If you haven’t watched it already and would like to, please do so. But I must warn you, that if you have a weak heart, please don’t. You might end up in a flood of tears or rush to the bathroom to throw up. I did both.
The former Prime Minister of Sri Lanka Chandrika Bandaranaike Kumaratunga has said in a speech and I quote, "I shall remember till the end of my days the morning when my 28 year-old son called me, sobbing on the phone to say how ashamed he was to call himself as Sinhalese and a Lankan, after he saw on the UK television a 50 minute documentary called Killing Fields of Sri Lanka which I also had the great misfortune of seeing. My daughter followed suit, saying similar things and expressing shock and horror that our countrymen could indulge in such horrific acts. I was proud of my son and daughter, proud that they cared for the others, proud that they have grown up to be the man and woman their father and mother wanted them to be."
The video is horrific to say the least. It details the war and hate crimes perpetuated by both the LTTE and the Sri Lankan military on innocent civilians. Trapped, with nowhere to hide and caught between two warring factions it is heart-breaking to see the hopelessness and utter despair of these people.
In the video, a father who had to witness the agony of his teenage son, a victim of shelling die a slow and painful death says in a broken voice, “As a father, I could not save my son.” A desperate and defeated statement that no father should ever have to utter.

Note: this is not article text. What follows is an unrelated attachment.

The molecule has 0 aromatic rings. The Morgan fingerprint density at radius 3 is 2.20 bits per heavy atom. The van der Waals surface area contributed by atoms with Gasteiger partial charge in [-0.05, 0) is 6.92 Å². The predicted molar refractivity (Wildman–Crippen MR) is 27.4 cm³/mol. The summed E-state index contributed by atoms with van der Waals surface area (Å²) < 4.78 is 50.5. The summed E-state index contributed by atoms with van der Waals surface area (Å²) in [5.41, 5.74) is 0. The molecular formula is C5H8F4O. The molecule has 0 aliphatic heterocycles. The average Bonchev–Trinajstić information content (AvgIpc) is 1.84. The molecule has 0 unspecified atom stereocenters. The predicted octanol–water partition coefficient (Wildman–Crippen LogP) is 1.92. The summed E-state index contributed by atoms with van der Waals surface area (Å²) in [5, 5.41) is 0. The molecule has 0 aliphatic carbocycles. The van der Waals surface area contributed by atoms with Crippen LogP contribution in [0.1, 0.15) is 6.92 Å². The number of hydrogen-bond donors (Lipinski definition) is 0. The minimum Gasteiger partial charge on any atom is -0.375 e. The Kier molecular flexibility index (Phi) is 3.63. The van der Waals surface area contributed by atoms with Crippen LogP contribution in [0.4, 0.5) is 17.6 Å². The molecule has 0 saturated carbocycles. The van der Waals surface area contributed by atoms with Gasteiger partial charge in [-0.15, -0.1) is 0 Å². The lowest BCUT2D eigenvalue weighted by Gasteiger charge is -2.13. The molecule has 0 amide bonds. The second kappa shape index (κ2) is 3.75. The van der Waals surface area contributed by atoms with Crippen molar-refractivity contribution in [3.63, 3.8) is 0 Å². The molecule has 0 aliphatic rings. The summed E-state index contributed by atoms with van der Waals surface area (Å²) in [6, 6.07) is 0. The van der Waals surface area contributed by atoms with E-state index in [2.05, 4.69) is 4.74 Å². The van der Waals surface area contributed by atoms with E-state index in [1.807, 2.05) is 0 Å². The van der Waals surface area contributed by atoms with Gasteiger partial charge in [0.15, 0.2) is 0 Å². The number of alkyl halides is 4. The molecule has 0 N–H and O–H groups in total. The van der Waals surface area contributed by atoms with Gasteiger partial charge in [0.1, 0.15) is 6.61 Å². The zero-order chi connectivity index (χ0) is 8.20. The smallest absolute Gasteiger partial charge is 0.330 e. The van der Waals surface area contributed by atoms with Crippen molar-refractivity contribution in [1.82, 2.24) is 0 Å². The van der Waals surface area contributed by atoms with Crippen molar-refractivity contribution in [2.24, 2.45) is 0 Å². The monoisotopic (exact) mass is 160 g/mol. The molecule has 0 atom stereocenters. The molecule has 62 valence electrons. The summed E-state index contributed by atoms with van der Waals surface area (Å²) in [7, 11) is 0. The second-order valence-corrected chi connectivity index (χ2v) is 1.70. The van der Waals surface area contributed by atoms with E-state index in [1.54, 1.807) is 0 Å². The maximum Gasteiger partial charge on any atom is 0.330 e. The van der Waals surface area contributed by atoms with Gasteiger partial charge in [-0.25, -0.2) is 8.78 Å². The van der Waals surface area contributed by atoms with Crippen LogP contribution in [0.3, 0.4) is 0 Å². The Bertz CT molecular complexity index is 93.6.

Another instance shows a man tied to a tree with his throat half slit, blood running down his shirt and tissue hanging out of the slit, still alive and pleading for mercy. Yet another instance, shows soldiers piling up naked bodies of women, dead, tortured and presumably raped. As one man callously drags and throws a woman’s body like a sack of potatoes, he says, “This one had the best figure”.
Why? How? How can humans be so utterly cruel? What turns a man into such a heartless animal? Is it because they suffered pain and loss because of the LTTE? Is that justification enough to become a monster? Is all really fair in love and war? If these men had wives, children and mothers, would those people even bear to look them in the eye knowing about this? There are no easy answers.